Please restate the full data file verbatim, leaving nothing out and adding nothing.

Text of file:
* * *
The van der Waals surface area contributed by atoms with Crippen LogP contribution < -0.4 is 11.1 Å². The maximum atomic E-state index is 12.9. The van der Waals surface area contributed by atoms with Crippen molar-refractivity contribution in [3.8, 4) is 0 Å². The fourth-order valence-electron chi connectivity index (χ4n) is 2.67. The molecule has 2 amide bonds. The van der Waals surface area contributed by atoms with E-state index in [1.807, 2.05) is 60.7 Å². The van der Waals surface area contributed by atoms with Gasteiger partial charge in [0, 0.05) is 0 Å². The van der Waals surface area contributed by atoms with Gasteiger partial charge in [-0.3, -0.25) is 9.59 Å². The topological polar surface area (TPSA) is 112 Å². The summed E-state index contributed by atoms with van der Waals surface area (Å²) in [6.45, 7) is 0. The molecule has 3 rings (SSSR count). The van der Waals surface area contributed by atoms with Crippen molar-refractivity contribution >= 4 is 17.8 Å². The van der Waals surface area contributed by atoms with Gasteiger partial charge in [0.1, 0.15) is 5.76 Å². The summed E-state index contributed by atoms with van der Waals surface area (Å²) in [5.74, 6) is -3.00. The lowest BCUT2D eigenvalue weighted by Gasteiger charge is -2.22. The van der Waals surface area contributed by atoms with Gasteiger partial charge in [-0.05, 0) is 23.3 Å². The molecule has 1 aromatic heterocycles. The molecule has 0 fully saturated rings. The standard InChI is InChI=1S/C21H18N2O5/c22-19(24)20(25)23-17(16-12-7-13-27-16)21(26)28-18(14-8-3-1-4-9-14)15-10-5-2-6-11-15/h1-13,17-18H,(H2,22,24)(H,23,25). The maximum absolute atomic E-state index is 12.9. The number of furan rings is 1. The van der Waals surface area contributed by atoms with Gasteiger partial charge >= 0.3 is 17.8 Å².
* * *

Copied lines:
The van der Waals surface area contributed by atoms with Crippen LogP contribution < -0.4 is 11.1 Å². The maximum atomic E-state index is 12.9. The van der Waals surface area contributed by atoms with Crippen molar-refractivity contribution in [3.8, 4) is 0 Å². The fourth-order valence-electron chi connectivity index (χ4n) is 2.67. The molecule has 2 amide bonds. The van der Waals surface area contributed by atoms with E-state index in [1.807, 2.05) is 60.7 Å². The van der Waals surface area contributed by atoms with Gasteiger partial charge in [0, 0.05) is 0 Å². The van der Waals surface area contributed by atoms with Gasteiger partial charge in [-0.3, -0.25) is 9.59 Å². The topological polar surface area (TPSA) is 112 Å². The summed E-state index contributed by atoms with van der Waals surface area (Å²) in [6.45, 7) is 0. The molecule has 3 rings (SSSR count). The van der Waals surface area contributed by atoms with Crippen molar-refractivity contribution >= 4 is 17.8 Å². The van der Waals surface area contributed by atoms with Gasteiger partial charge in [0.1, 0.15) is 5.76 Å². The summed E-state index contributed by atoms with van der Waals surface area (Å²) in [5.74, 6) is -3.00. The lowest BCUT2D eigenvalue weighted by Gasteiger charge is -2.22. The van der Waals surface area contributed by atoms with Gasteiger partial charge in [-0.05, 0) is 23.3 Å². The molecule has 1 aromatic heterocycles. The molecule has 0 fully saturated rings. The standard InChI is InChI=1S/C21H18N2O5/c22-19(24)20(25)23-17(16-12-7-13-27-16)21(26)28-18(14-8-3-1-4-9-14)15-10-5-2-6-11-15/h1-13,17-18H,(H2,22,24)(H,23,25). The maximum absolute atomic E-state index is 12.9. The number of furan rings is 1. The van der Waals surface area contributed by atoms with Gasteiger partial charge >= 0.3 is 17.8 Å².